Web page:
Colson Hicks Eidson partner Bob Martinez recently co-authored an article for The Florida Bar Journal that highlights a significant change to Florida’s Constitution. Mr. Martinez served as a member from 2017-18 of the Florida Constitution Revision Commission (“the CRC”), which is authorized to propose amendments to the Florida Constitution for voter approval.
In 2018the voters approved one of the amendments proposed by the CRC that was introduced by Mr. Martinez as its principal sponsor. That amendment prohibits all Florida state courts and administrative officers from deferring to an administrative agency’s interpretation of statutes and rules they are charged to administer, and must instead interpret such statute or rule de novo. This kind of interpretation is referred to as “agency deference.”
THE NEW LAW IN FLORIDA’S CONSTITUTION
As a result of the amendment, Florida’s Constitution now requires any state court or administrative officer to make a legal interpretation of a state statute or rule independent of an agency’s interpretation in any litigation between a private and a government agency of Florida.
Mr. Martinez and the authors write that agency deference often lead to unfair judgments in favor of the government, leaving disadvantaged private parties in its wake. The abolition of agency deference will effectively enhance the independence of the judiciary and protect the due process rights of all private litigants by “leveling the playing field” in all legal proceedings against the government on a matter dealing with the legal interpretation of a statute of rule. The government will no longer get the unfair advantage of saying what the law is. The judiciary will make that independent interpretation after listening to all sides equally.
WHAT IS AGENCY DEFERENCE?
The concept of judicial officials deferring to agencies for the legal interpretation of a statute is not new. At the federal level, this is known as “Chevron Deference,” which originated from the 1984 case Chevron, U.S.A., Inc. v. Natural Resources Defense Council, Inc., 467 U.S. 837 (1984). This case held that the court and agencies must follow the expressed intent of Congress when analyzing an unambiguous statute. But, if the statute is unclear, a court may not substitute its own interpretation of the statute for a reasonable interpretation made by the agency.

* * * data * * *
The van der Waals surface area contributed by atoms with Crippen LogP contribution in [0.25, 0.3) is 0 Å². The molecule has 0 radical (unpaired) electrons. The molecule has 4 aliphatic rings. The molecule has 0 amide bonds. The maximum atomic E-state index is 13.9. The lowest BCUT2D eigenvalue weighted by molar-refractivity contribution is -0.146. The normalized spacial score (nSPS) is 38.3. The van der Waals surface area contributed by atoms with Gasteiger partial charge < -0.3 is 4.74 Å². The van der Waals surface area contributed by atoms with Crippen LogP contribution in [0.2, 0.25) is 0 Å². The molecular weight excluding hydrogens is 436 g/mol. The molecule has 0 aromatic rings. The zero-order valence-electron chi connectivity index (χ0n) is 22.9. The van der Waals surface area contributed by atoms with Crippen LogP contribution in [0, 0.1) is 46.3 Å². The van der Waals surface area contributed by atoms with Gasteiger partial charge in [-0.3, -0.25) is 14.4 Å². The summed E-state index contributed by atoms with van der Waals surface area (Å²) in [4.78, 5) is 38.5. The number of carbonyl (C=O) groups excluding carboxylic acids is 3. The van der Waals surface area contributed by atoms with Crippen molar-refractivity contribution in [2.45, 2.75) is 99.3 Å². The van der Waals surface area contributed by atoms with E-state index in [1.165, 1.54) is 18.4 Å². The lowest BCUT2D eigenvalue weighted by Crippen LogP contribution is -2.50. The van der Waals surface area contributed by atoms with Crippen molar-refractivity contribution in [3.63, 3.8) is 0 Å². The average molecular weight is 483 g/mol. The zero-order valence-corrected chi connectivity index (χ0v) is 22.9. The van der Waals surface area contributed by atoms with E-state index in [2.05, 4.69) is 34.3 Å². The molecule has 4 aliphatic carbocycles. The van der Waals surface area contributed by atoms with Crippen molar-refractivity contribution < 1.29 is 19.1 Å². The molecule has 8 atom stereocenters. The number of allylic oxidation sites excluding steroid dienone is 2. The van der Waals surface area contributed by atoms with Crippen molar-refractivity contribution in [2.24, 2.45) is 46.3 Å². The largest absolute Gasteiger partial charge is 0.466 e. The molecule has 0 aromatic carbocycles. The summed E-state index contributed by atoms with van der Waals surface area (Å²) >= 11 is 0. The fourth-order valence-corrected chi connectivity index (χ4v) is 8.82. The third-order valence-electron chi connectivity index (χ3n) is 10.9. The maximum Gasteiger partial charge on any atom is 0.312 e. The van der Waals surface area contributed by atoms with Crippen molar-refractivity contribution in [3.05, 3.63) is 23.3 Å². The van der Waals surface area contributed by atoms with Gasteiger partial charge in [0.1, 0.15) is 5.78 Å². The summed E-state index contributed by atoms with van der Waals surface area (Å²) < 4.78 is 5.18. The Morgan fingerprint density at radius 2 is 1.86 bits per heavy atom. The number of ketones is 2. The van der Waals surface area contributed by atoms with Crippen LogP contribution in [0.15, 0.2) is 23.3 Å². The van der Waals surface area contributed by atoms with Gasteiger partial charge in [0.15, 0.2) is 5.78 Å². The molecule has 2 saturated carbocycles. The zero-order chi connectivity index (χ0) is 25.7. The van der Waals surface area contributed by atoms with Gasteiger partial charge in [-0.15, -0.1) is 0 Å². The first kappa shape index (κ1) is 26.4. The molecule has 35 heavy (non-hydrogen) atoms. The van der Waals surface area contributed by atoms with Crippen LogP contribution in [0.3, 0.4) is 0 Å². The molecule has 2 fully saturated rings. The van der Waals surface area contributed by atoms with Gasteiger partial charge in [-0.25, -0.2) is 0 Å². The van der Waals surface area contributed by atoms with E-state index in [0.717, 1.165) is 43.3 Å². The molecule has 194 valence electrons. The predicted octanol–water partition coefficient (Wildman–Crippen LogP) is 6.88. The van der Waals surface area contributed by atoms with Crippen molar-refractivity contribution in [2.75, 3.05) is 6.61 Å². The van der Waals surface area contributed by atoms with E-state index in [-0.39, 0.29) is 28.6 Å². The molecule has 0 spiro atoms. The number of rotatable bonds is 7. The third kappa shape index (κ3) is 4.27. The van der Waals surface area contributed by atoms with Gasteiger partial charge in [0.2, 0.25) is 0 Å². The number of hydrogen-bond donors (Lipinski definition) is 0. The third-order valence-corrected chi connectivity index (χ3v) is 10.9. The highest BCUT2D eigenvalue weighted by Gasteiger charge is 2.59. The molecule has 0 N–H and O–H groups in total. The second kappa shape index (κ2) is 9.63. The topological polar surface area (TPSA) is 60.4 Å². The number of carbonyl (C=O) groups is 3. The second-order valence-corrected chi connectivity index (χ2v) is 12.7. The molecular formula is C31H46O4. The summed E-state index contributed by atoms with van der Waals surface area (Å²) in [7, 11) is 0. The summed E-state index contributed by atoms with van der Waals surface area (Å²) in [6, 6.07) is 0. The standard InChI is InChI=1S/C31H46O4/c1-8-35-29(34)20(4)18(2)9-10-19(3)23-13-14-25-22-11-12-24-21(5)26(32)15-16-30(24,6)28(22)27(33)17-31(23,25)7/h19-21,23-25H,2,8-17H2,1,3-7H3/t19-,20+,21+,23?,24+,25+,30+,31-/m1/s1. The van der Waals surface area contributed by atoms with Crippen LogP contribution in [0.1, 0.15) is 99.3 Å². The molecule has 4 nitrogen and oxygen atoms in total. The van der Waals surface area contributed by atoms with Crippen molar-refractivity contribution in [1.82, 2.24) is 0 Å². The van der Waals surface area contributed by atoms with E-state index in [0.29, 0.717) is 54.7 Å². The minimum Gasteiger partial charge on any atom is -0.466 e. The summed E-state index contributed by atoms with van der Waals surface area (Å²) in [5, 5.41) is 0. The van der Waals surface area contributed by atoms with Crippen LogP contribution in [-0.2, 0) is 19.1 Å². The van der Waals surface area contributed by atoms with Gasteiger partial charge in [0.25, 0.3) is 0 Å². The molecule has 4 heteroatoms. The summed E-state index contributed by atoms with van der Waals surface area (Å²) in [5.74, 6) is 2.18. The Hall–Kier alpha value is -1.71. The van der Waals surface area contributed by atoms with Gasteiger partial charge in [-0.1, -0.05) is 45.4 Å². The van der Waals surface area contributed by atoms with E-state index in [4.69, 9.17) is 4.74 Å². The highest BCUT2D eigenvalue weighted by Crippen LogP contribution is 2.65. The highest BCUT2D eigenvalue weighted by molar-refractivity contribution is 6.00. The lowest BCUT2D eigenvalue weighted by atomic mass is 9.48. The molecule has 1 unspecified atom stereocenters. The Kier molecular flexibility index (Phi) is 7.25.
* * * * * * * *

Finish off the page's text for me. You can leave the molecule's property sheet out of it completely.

Florida’s version of “Chevron Deference” was simply known as “agency deference.” This was abolished as of January 8, 2019, the day the amendment took effect.
OPPOSITION TO AGENCY DEFERENCE
Agency deference has always been a controversial concept. As Attorney Martinez and the co-authors of the article for The Florida Bar Journal point out, “The erosion of individual liberty, due process, and the separation of powers, as a result of the agency deference doctrine, dominated Florida’s administrative law jurisprudence for the greater part of the last century.”
THE TEAM AT COLSON HICKS EIDSON IS ACTIVE IN THE LEGAL COMMUNITY
At Colson Hicks Eidson, our lawyers are more than just successful courtroom trial lawyers. They are also actively involved in the legal community in Florida and throughout the United States. We are proud of the work by our partner Bob Martinez for his work on the Florida Constitution Revision Commission advancing the right of private parties and for co-authoring this article in the Florida Bar Journal.
Every member of our team has a deep understanding of legal issues, and we closely watch changes to Florida and federal laws. By ensuring that we stay on top of these changes, we are making a guarantee to our clients – that we are the best attorneys for handling their legal matters.
Our award-winning law firm has recovered more than $1 billion in injury settlements and verdicts for clients in Florida and throughout the United States. All of our lawyers have worked to build Colson Hicks Eidson into a nationally recognized firm that stands up for the rights of all our clients. You can contact us for a free consultation by clicking here or by calling us at 305-476-7400.